2012 Benghazi Attack Suspect Captured; Will Face Charges in U.S. Court

2012 Benghazi Attack
According to federal court documents filed on July 15, 2013, Ahmed Abu Khatallah, the suspected mastermind of the 2012 Benghazi attack in Libya  has been charged with three federal crimes, which include “killing a person” and supporting terrorists. Khatallah was captured on Sunday by U.S. special military forces. The court documents had been sealed until Tuesday, when news of the capture of Khatallah was released. In addition to the charges of murder and aiding terrorists, he has also been charged with a weapons offense.

Khatallah is thought to have played an integral part in the attack that occurred on Sept. 11, 2012 on the U.S. outpost located in Benghazi. The attack led to the deaths of four Americans, including the U.S. Ambassador to Libya, Christopher Stevens; a State Department security official, Sean Smith; and two men working as contractors for the CIA – Glen Doherty and Tyrone S. Woods.  According to Pentagon spokesman Rear Admiral John Kirby, Khatallah was detained in Libya on Sunday, June 15, and is currently being held outside of the country in a secure location en route to the U.S. to face charges for the 2012 Benghazi attack. Kirby also stated that no civilians were injured in the operation to capture Khatallah and that all service members involved were safely out of the country.

Late last year, Khattala, who is believed to be in his 40’s, told The Associated Press that he was living a “normal life” without fear of being captured by U.S. forces and removed from Libya, even after the U.S. named him as a suspect in the 2012 Benghazi attack. Khattala claims that he commanded his militant group only during the 2011 war against Moammar Gadhafi and that he was unaware of even the presence of the U.S. consulate until the night of the attacks.  He admitted to having been at the scene after being identified by a witness, but claims that he was there only to offer assistance to those who were trapped. The U.S. claims that he was a member of the terrorist group Ansar al-Shariah, which they believe was behind the attack on the consulate. Ansar al-Shariah was designated as a terrorist group by the U.S. in January.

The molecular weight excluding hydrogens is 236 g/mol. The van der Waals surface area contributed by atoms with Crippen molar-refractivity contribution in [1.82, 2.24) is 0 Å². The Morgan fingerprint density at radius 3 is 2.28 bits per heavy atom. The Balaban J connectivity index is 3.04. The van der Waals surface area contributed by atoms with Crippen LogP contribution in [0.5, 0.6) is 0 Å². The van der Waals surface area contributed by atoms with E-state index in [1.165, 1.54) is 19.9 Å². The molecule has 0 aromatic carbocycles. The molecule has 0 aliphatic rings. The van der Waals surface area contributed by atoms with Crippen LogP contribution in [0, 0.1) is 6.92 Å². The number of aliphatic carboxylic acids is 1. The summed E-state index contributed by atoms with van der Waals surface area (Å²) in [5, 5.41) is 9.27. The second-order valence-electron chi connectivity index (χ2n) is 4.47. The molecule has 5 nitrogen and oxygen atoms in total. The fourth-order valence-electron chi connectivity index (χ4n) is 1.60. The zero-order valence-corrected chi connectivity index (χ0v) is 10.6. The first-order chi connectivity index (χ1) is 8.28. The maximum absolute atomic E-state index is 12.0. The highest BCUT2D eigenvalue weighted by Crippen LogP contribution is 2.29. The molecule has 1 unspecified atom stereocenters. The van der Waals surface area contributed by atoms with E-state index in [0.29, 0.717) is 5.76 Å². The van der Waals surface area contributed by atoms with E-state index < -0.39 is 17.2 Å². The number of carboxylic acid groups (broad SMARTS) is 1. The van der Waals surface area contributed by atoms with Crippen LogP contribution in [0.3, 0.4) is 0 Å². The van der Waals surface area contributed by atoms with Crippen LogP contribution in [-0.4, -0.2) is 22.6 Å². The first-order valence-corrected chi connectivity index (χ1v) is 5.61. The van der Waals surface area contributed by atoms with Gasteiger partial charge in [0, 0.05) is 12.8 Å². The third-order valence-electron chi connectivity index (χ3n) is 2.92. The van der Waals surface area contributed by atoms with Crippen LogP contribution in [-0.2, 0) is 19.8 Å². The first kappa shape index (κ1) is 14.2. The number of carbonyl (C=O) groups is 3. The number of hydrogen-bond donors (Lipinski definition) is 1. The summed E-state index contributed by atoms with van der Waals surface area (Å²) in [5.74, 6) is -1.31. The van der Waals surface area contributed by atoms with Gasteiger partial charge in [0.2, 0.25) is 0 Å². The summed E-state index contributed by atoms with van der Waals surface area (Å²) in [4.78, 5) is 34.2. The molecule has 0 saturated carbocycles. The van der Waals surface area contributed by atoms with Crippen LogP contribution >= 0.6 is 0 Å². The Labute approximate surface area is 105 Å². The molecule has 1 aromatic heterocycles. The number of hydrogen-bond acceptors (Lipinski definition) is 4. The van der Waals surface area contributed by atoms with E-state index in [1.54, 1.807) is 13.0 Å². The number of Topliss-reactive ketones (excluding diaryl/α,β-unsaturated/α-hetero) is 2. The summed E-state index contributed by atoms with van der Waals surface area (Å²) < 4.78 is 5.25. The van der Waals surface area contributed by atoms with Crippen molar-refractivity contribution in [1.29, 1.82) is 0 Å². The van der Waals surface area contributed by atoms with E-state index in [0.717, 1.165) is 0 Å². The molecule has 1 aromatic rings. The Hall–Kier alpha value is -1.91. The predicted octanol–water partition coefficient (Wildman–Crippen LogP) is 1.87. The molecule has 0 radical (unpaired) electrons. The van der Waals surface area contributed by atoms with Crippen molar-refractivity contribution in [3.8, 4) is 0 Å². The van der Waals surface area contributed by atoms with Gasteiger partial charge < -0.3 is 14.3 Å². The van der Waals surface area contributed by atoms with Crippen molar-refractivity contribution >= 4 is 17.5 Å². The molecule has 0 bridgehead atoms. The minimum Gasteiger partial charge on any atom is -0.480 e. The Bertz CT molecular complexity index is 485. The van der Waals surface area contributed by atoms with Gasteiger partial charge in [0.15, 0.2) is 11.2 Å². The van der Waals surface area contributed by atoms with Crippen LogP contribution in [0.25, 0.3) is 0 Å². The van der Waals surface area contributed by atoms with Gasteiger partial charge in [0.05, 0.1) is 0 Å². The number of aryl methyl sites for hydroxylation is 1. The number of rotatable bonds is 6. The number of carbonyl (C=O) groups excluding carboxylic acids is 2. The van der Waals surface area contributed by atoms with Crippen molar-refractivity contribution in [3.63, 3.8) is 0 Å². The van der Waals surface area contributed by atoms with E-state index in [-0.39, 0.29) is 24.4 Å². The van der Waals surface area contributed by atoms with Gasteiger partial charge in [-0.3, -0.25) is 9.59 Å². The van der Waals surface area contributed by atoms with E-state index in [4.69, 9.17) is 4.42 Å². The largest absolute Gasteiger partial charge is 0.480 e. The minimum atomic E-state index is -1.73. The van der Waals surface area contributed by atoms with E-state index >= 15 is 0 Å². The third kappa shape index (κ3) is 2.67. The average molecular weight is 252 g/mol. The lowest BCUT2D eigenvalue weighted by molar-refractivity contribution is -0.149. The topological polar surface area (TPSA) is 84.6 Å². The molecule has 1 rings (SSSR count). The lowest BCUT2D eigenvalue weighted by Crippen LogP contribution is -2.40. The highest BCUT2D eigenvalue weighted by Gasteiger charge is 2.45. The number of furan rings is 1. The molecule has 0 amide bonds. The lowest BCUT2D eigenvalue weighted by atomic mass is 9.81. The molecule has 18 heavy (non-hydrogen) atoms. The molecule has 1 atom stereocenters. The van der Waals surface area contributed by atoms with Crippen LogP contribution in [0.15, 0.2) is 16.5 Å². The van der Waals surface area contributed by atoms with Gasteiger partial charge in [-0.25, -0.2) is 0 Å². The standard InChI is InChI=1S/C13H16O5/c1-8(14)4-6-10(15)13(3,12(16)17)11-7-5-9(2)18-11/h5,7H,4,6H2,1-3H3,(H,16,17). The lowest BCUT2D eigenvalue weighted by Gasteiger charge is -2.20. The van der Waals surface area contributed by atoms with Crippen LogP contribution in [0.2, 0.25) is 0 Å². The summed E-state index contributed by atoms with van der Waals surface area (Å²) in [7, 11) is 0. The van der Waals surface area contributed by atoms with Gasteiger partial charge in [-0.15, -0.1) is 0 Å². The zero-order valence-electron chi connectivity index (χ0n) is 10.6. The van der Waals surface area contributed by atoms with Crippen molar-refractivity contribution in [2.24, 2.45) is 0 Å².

The capture of Khatallah comes at an opportune time for former Secretary of State Hillary Clinton, who has been roundly criticized for her role in not preventing the 2012 Benghazi attack. Clinton, thought by many to be contemplating a run for president, has publicly taken the blame for not foreseeing the attacks and preventing them.

The ability to now question Khatallah regarding the attack of September 2012 could be vital for both a Clinton presidential run or for President Obama’s legacy. The Obama administration initially blamed the attack on an out-of-control protest against a video critical of Islam, while others insist the events were due to a long-planned terrorist attack by al-Sharia which should have been prevented.

Republicans in Congress who have been conducting an investigation into the attack, notably Representative Darrell Issa (R-Calif.), is speaking out to say that the current administration is obligated to share any information that may be forthcoming from Khatallah with a special committee in charge of the investigation. Senator Lindsey Graham (R-S.C.) is calling for Khatallah to be delivered to the Guantanamo Bay, Cuba, detention camp as an enemy combatant, saying that to notify Khatallah of his Miranda right to remain silent would “be the biggest mistake for the ages.”

In a statement Tuesday, President Barack Obama said that capturing the suspect puts the world on notice that if America is attacked, the person or persons responsible will be found and brought to justice regardless of how long it might take to do so. According to Attorney General Eric Holder, the U.S. will continue to search for any co-conspirators in the attack.  He also indicated that additional charges against Khatallah may be forthcoming.

By Jennifer Pfalz

Bloomberg Businessweek
The Republic

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